June 13, 2019

ECB and EIOPA published the common minimum standards for supervisory and statistical reporting data by the undertakings in EU. These standards have been agreed on by ECB, EIOPA, national central banks, and national competent authorities. By agreeing on the common minimum standards, all authorities have aligned their expectations for the minimum acceptable level of data quality for the purposes of the different uses of data to be considered for the reporting reference dates after the date of publication. However, these common minimum standards should not prevent stricter practices from being applied at the national level. The national competent authorities and national central banks have the responsibility and the power to request financial institutions to revise data when necessary.

Given the integrated reporting approach followed for supervisory and statistical reporting to ECB and EIOPA, a common understanding is required about the minimum level of data quality and about when a revision of data is considered necessary. While information reported should be of good quality at the time of its first submission, at a later stage, revisions may be needed on request by the European or national authorities or on financial institutions' own initiative. The common minimum standards specify:

  • Request for revisions—When national competent authorities or national central banks should request financial institutions to revise the data previously submitted
  • Synchronization—The same data has to be available at all levels (that is, financial institutions, ECB, EIOPA) at all times. This means that any revision of data should take place at all levels of the transmission chain to ensure that all parties involved have the same data. Exceptions are possible only where purely operational challenges occur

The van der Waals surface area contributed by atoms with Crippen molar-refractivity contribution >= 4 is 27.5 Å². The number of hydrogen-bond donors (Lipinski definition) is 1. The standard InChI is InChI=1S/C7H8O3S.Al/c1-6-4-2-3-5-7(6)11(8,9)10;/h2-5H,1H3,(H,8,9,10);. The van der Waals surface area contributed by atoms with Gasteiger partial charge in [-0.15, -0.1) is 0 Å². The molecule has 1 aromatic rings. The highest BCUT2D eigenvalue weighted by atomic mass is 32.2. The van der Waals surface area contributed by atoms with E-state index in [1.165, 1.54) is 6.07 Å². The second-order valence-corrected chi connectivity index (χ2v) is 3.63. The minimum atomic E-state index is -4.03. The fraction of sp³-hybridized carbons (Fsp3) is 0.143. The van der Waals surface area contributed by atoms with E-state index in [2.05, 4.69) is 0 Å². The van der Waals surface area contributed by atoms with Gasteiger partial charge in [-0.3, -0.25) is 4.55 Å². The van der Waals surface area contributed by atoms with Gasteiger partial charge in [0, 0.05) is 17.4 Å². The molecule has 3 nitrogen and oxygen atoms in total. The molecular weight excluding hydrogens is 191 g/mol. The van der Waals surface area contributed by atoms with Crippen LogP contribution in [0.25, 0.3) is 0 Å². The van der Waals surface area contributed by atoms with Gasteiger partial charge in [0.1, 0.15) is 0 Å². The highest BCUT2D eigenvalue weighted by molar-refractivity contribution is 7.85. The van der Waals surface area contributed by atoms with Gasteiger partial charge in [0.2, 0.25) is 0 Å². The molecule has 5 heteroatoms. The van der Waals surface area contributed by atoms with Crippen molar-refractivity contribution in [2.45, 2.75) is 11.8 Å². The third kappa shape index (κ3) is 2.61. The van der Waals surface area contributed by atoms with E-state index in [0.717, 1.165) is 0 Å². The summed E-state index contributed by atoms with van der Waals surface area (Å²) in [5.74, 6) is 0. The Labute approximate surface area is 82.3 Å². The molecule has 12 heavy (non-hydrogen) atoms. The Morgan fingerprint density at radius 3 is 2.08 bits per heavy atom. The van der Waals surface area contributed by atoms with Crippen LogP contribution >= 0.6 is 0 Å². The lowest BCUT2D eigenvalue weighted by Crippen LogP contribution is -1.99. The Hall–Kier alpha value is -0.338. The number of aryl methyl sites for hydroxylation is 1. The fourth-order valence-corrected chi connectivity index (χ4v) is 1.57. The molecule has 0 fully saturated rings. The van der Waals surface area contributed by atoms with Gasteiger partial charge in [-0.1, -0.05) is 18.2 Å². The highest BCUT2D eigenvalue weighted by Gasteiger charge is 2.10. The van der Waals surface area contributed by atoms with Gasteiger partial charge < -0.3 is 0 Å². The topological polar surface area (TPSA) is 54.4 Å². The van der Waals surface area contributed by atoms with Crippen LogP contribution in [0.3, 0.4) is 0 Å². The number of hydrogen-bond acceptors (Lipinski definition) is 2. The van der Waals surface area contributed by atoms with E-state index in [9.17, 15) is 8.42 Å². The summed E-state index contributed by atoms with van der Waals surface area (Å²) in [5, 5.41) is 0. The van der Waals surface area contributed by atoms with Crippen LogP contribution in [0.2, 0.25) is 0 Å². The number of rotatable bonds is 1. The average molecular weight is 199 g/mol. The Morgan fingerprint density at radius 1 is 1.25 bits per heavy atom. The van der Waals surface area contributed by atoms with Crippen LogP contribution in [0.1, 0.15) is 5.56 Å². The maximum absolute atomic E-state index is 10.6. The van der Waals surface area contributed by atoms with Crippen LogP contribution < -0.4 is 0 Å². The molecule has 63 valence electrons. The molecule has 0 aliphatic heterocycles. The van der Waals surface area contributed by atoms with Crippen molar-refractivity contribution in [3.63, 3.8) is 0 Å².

• Timeliness—The time when the revisions should be sent by national competent authorities and national central banks to EIOPA and the ECB, respectively
  • Explanatory notes—All non-routine revisions of aggregated data and significant routine revisions of aggregated data should be accompanied by notes from the national competent authority/national central bank explaining what triggered the revision.
  • Notice—For data quality issues in data reported by individual entities, the erroneous flag available in the XML metadata file of the EIOPA Central Repository Specification should be used by the national competent authority to indicate that a revision will be needed; alternatively, the national competent authority should send an e-mail informing EIOPA about the need for revision.
  • Need for historical revisions—When an issue is identified, which would lead to significant revisions and which also affects back-data, revisions should be provided at least as far back as technically possible, given the operational limitations of the data collection infrastructure.

Data quality is crucial in any data management process. Data reported under the EU Solvency II framework for insurance and reinsurance undertakings are used by national competent authorities in the supervisory review process and by most national central banks as input in the compilation of insurance corporation statistics. National competent authorities also submit the supervisory information to EIOPA while national central banks submit the derived statistical information to ECB.

 

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Keywords: Europe, EU, Banking, Insurance, Solvency II, Reporting, Common Minimum Standards, Data Quality, SREP, Statistical Reporting, ECB, EIOPA

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